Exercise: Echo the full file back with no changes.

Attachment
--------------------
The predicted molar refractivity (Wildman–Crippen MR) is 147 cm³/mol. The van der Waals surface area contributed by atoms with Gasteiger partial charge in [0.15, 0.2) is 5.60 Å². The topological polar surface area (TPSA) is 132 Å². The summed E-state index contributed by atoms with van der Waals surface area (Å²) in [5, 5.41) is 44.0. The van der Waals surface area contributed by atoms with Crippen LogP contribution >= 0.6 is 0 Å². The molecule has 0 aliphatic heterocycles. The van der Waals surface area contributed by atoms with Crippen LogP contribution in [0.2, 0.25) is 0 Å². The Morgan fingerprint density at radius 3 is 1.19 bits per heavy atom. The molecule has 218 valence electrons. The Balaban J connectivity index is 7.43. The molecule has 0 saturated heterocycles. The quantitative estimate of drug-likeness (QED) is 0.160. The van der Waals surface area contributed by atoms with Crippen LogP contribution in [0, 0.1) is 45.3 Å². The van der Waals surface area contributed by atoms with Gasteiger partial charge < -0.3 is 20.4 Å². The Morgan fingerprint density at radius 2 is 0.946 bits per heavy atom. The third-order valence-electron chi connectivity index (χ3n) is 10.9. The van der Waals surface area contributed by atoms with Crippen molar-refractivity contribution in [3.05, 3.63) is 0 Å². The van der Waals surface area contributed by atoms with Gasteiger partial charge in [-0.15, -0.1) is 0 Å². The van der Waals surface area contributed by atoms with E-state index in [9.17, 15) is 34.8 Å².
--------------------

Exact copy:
The predicted molar refractivity (Wildman–Crippen MR) is 147 cm³/mol. The van der Waals surface area contributed by atoms with Gasteiger partial charge in [0.15, 0.2) is 5.60 Å². The topological polar surface area (TPSA) is 132 Å². The summed E-state index contributed by atoms with van der Waals surface area (Å²) in [5, 5.41) is 44.0. The van der Waals surface area contributed by atoms with Crippen LogP contribution >= 0.6 is 0 Å². The molecule has 0 aliphatic heterocycles. The van der Waals surface area contributed by atoms with Crippen LogP contribution in [0.2, 0.25) is 0 Å². The Morgan fingerprint density at radius 3 is 1.19 bits per heavy atom. The molecule has 218 valence electrons. The Balaban J connectivity index is 7.43. The molecule has 0 saturated heterocycles. The quantitative estimate of drug-likeness (QED) is 0.160. The van der Waals surface area contributed by atoms with Crippen LogP contribution in [0, 0.1) is 45.3 Å². The van der Waals surface area contributed by atoms with Gasteiger partial charge < -0.3 is 20.4 Å². The Morgan fingerprint density at radius 2 is 0.946 bits per heavy atom. The third-order valence-electron chi connectivity index (χ3n) is 10.9. The van der Waals surface area contributed by atoms with Crippen molar-refractivity contribution in [3.05, 3.63) is 0 Å². The van der Waals surface area contributed by atoms with Gasteiger partial charge in [-0.15, -0.1) is 0 Å². The van der Waals surface area contributed by atoms with E-state index in [9.17, 15) is 34.8 Å².